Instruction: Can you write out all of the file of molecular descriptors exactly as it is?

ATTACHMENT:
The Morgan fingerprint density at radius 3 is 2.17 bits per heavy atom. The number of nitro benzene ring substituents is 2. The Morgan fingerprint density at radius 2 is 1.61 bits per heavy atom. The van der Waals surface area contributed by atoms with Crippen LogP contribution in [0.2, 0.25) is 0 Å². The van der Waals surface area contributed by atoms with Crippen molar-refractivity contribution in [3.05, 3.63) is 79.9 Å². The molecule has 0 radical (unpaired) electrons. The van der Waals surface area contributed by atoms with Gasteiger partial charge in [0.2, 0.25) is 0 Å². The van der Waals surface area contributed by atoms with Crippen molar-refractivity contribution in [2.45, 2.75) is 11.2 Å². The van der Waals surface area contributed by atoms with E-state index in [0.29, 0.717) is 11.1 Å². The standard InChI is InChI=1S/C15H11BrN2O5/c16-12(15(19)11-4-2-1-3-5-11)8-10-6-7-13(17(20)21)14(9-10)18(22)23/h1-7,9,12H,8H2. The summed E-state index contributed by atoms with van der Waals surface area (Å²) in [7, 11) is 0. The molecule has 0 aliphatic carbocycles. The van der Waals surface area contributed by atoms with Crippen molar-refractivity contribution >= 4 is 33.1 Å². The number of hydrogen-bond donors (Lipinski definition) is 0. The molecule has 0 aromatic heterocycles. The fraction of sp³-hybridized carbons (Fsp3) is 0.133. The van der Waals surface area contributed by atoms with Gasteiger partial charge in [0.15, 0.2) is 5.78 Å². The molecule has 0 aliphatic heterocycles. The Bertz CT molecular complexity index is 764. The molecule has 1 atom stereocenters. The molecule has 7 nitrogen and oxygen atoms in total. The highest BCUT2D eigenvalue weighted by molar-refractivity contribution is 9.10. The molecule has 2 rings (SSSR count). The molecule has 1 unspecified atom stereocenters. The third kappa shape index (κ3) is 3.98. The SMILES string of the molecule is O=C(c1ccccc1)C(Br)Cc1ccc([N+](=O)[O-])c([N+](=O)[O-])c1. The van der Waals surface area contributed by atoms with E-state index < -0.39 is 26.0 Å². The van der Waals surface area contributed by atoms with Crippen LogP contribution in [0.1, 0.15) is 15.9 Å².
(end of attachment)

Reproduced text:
The Morgan fingerprint density at radius 3 is 2.17 bits per heavy atom. The number of nitro benzene ring substituents is 2. The Morgan fingerprint density at radius 2 is 1.61 bits per heavy atom. The van der Waals surface area contributed by atoms with Crippen LogP contribution in [0.2, 0.25) is 0 Å². The van der Waals surface area contributed by atoms with Crippen molar-refractivity contribution in [3.05, 3.63) is 79.9 Å². The molecule has 0 radical (unpaired) electrons. The van der Waals surface area contributed by atoms with Gasteiger partial charge in [0.2, 0.25) is 0 Å². The van der Waals surface area contributed by atoms with Crippen molar-refractivity contribution in [2.45, 2.75) is 11.2 Å². The van der Waals surface area contributed by atoms with E-state index in [0.29, 0.717) is 11.1 Å². The standard InChI is InChI=1S/C15H11BrN2O5/c16-12(15(19)11-4-2-1-3-5-11)8-10-6-7-13(17(20)21)14(9-10)18(22)23/h1-7,9,12H,8H2. The summed E-state index contributed by atoms with van der Waals surface area (Å²) in [7, 11) is 0. The molecule has 0 aliphatic carbocycles. The van der Waals surface area contributed by atoms with Crippen molar-refractivity contribution >= 4 is 33.1 Å². The number of hydrogen-bond donors (Lipinski definition) is 0. The molecule has 0 aromatic heterocycles. The fraction of sp³-hybridized carbons (Fsp3) is 0.133. The van der Waals surface area contributed by atoms with Gasteiger partial charge in [0.15, 0.2) is 5.78 Å². The molecule has 0 aliphatic heterocycles. The Bertz CT molecular complexity index is 764. The molecule has 1 atom stereocenters. The molecule has 7 nitrogen and oxygen atoms in total. The highest BCUT2D eigenvalue weighted by molar-refractivity contribution is 9.10. The molecule has 2 rings (SSSR count). The molecule has 1 unspecified atom stereocenters. The third kappa shape index (κ3) is 3.98. The SMILES string of the molecule is O=C(c1ccccc1)C(Br)Cc1ccc([N+](=O)[O-])c([N+](=O)[O-])c1. The van der Waals surface area contributed by atoms with E-state index < -0.39 is 26.0 Å². The van der Waals surface area contributed by atoms with Crippen LogP contribution in [0.1, 0.15) is 15.9 Å².